St Alban’s is first recorded as a Celtic British Iron Age settlement, known as Verlamion. After the Roman conquest of Britain in AD 43, it grew into Verlamium, the third largest town in Roman Britain.
Today I’m going to take you on a short walk (2.38 km) alongside the Roman wall, past a Roman gate, around a lake, up to the Abbey and into town. The route starts on King Harry Lane: there’s a well-signed footpath more or less opposite the Waitrose store. Turn in here, over a small footbridge and there is the wall, which was built between AD 265 and 270.
Follow the gentle downhill footpath and admire this substantial stretch of wall. Be sure to look ahead too, to take in the first views of the Abbey. I made this walk in the middle of March, so there are clear views through the leafless branches, and still a fair number of snowdrops afoot.
As you approach the park, the Wall ends but there are very clear remains of the London Gate on the floor to your left: the towers and entrance ways can be easily identified. If you fancy knowing more, there is a model of the gate in the local museum.
Just to the left here are my favourite four trees and we’ll take the path past them and straight down to the lake. There is another great portion of the Wall to our left, but you can’t get close at the moment as they are doing conservation work on it.
And from in front:
We’ll turn left and do a figure of eight walk around the attractive lake. Verulamium Park opened in 1929 and this lake was added in the 1930s, partly to provide employment for the local men during the depression. When building the lake, they found remains of a Roman cemetery, but we do know that there has been water in this area previously. There was a fish pond here in Saxon times and it gets a mention in the Domesday Book of 1086.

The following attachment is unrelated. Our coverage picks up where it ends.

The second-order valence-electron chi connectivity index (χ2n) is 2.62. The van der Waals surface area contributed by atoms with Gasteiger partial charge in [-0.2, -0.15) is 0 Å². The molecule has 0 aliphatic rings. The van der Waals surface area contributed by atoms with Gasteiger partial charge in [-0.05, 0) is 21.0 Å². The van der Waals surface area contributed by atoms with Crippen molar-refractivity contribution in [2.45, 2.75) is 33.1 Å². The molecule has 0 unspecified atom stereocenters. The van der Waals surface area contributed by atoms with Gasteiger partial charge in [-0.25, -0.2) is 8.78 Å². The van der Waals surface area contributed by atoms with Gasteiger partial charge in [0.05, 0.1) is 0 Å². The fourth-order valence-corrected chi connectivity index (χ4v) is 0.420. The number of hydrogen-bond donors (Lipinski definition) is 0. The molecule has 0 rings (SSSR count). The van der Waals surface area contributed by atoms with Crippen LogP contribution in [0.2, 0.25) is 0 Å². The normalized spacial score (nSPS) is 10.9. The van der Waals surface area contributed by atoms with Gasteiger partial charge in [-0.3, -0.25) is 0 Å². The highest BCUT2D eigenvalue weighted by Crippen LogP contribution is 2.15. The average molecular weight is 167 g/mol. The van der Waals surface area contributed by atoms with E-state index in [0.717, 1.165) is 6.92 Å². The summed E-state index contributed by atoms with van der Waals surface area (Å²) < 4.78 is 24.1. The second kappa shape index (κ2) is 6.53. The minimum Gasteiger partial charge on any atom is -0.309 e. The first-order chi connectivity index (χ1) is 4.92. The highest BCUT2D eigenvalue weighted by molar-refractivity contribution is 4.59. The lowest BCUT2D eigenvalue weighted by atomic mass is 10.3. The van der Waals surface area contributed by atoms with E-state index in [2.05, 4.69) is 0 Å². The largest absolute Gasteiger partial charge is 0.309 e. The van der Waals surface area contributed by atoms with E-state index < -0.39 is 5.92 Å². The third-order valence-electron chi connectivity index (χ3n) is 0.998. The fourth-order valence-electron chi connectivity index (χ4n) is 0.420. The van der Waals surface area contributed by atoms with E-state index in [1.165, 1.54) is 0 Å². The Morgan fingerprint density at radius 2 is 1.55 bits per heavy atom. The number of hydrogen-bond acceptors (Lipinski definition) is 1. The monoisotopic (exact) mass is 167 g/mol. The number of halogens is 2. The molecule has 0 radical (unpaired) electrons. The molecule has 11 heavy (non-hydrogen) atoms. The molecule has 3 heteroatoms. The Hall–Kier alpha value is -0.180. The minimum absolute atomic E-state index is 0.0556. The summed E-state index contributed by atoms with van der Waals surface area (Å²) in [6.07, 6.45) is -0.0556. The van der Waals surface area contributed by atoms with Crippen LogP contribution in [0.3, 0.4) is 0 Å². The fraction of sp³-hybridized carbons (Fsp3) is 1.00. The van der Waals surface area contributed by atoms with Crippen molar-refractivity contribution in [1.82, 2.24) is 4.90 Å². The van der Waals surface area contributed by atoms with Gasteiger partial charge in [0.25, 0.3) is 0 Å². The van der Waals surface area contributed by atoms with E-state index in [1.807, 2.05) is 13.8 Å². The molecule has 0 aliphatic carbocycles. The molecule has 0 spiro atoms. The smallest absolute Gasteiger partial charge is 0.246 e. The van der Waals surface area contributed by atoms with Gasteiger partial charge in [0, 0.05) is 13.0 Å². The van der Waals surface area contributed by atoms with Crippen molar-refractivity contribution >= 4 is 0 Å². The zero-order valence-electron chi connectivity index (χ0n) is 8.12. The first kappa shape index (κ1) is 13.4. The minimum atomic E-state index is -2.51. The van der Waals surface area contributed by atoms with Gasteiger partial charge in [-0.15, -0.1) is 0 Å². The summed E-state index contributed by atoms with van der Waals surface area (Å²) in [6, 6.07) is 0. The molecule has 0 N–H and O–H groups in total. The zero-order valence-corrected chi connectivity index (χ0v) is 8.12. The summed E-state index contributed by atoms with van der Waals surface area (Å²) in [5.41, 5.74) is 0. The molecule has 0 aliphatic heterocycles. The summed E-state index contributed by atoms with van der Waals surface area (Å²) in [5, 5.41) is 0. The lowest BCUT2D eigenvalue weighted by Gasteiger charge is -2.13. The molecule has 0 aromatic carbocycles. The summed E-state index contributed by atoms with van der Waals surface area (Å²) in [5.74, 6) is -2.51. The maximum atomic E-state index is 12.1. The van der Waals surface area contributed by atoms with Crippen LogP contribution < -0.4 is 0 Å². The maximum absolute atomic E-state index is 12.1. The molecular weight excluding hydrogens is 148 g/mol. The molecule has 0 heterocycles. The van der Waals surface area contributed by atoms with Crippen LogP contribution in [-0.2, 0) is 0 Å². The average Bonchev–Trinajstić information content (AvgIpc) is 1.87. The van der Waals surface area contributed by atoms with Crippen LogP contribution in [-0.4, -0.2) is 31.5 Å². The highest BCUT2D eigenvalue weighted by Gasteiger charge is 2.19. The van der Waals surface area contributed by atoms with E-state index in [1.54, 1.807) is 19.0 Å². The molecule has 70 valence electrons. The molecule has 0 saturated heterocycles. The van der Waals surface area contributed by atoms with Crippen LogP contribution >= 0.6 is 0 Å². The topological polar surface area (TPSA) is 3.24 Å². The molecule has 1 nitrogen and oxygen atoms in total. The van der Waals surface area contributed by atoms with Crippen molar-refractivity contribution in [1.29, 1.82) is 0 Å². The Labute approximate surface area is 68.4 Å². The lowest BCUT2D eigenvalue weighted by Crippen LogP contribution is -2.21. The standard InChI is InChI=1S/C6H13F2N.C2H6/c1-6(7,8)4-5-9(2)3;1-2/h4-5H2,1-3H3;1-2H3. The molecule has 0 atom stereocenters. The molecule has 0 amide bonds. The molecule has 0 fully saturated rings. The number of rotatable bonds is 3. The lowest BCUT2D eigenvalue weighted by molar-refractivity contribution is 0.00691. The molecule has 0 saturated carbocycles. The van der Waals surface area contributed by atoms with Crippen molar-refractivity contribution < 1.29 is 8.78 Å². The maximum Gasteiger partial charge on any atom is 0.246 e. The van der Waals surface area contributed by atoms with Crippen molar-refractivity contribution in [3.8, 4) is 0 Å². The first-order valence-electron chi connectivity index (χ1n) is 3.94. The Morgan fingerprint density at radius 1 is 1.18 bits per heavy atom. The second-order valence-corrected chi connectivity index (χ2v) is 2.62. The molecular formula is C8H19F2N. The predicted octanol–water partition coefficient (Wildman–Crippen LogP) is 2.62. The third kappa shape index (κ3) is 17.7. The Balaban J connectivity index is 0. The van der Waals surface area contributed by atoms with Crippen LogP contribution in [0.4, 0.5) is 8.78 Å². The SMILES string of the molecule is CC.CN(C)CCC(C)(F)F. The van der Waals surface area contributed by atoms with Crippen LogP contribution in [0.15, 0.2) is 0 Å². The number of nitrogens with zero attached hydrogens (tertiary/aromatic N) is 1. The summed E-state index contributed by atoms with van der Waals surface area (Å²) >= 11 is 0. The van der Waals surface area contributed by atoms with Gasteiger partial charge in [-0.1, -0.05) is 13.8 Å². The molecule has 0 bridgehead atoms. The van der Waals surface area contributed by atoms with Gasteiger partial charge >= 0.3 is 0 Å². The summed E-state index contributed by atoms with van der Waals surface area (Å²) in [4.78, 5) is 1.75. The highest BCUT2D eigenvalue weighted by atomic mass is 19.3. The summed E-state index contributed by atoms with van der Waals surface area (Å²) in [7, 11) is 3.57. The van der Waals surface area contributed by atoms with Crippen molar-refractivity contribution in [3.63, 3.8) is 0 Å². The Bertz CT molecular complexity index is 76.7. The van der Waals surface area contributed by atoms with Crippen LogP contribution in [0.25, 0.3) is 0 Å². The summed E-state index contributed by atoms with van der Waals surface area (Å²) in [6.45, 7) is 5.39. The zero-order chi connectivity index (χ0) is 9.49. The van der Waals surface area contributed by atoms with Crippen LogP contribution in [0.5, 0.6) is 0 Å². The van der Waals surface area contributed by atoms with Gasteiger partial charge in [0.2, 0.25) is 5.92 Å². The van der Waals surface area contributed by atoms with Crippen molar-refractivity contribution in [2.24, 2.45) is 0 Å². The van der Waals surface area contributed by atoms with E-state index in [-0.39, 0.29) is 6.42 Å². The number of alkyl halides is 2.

Now, it makes a very enjoyable walk, with plenty of waterfowl as company.
If you’re lucky you’ll spot some of the grey herons that come to the park every spring to nest. They have been visiting since 1990, and their nests can be seen clearly on the small island in the lake. Do bring binoculars if you want a good view of them.
After the lake tour, we will turn left towards the very old pub, Ye Olde Fighting Cocks, turn right in front of the pub and then turn left uphill to the Abbey.
I’ll take you inside another time, so for now we’ll turn right, around the Abbey and up a little alley right into town, opposite the Clock Tower. There’s a Starbucks just to your right if you’re in need of a coffee, and there are plenty of other cafes in town. I’ll leave you here to wander as you like, while I do a spot of shopping.
If you choose to do the return walk late in the afternoon you may be treated to a gorgeous view.
And a little add on here for Cardinal Guzman’s seasonal challenge: to keep track of the four trees from month to month, here is a slide show:
Copyright Debbie Smyth, 21 March 2016
Linked to Monday Walks and Garden Photography